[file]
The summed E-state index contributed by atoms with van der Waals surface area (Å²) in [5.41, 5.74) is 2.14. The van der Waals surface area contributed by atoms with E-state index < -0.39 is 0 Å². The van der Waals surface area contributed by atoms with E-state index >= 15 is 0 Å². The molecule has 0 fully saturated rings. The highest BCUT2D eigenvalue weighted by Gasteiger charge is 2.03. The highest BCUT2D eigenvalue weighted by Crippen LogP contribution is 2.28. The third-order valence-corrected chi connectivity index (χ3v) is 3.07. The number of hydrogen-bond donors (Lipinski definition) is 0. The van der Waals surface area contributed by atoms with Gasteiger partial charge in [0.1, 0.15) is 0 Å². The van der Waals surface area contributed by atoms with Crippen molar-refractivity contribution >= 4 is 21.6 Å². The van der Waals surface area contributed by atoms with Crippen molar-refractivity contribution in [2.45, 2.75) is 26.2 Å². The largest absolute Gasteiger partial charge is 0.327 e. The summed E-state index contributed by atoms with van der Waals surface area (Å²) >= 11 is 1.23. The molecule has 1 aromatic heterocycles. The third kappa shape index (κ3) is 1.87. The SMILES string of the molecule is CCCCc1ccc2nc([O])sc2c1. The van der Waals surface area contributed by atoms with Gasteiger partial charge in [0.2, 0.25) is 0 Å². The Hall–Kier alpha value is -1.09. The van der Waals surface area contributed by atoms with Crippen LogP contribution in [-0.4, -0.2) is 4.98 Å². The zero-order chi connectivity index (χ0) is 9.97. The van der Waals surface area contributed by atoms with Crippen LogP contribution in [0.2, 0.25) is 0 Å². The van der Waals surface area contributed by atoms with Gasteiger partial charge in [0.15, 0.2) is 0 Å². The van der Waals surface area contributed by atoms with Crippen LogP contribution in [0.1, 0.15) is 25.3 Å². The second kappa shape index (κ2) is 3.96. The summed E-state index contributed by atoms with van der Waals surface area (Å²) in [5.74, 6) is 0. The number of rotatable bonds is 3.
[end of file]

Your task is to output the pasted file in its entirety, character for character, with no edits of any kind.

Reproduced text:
The summed E-state index contributed by atoms with van der Waals surface area (Å²) in [5.41, 5.74) is 2.14. The van der Waals surface area contributed by atoms with E-state index < -0.39 is 0 Å². The van der Waals surface area contributed by atoms with E-state index >= 15 is 0 Å². The molecule has 0 fully saturated rings. The highest BCUT2D eigenvalue weighted by Gasteiger charge is 2.03. The highest BCUT2D eigenvalue weighted by Crippen LogP contribution is 2.28. The third-order valence-corrected chi connectivity index (χ3v) is 3.07. The number of hydrogen-bond donors (Lipinski definition) is 0. The van der Waals surface area contributed by atoms with Gasteiger partial charge in [0.1, 0.15) is 0 Å². The van der Waals surface area contributed by atoms with Crippen molar-refractivity contribution >= 4 is 21.6 Å². The van der Waals surface area contributed by atoms with Crippen molar-refractivity contribution in [2.45, 2.75) is 26.2 Å². The largest absolute Gasteiger partial charge is 0.327 e. The summed E-state index contributed by atoms with van der Waals surface area (Å²) >= 11 is 1.23. The molecule has 1 aromatic heterocycles. The third kappa shape index (κ3) is 1.87. The SMILES string of the molecule is CCCCc1ccc2nc([O])sc2c1. The van der Waals surface area contributed by atoms with Gasteiger partial charge in [0.2, 0.25) is 0 Å². The Hall–Kier alpha value is -1.09. The van der Waals surface area contributed by atoms with Crippen LogP contribution in [-0.4, -0.2) is 4.98 Å². The zero-order chi connectivity index (χ0) is 9.97. The van der Waals surface area contributed by atoms with Crippen LogP contribution in [0.2, 0.25) is 0 Å². The van der Waals surface area contributed by atoms with Gasteiger partial charge in [0.15, 0.2) is 0 Å². The van der Waals surface area contributed by atoms with Crippen LogP contribution in [0.1, 0.15) is 25.3 Å². The second kappa shape index (κ2) is 3.96. The summed E-state index contributed by atoms with van der Waals surface area (Å²) in [5.74, 6) is 0. The number of rotatable bonds is 3.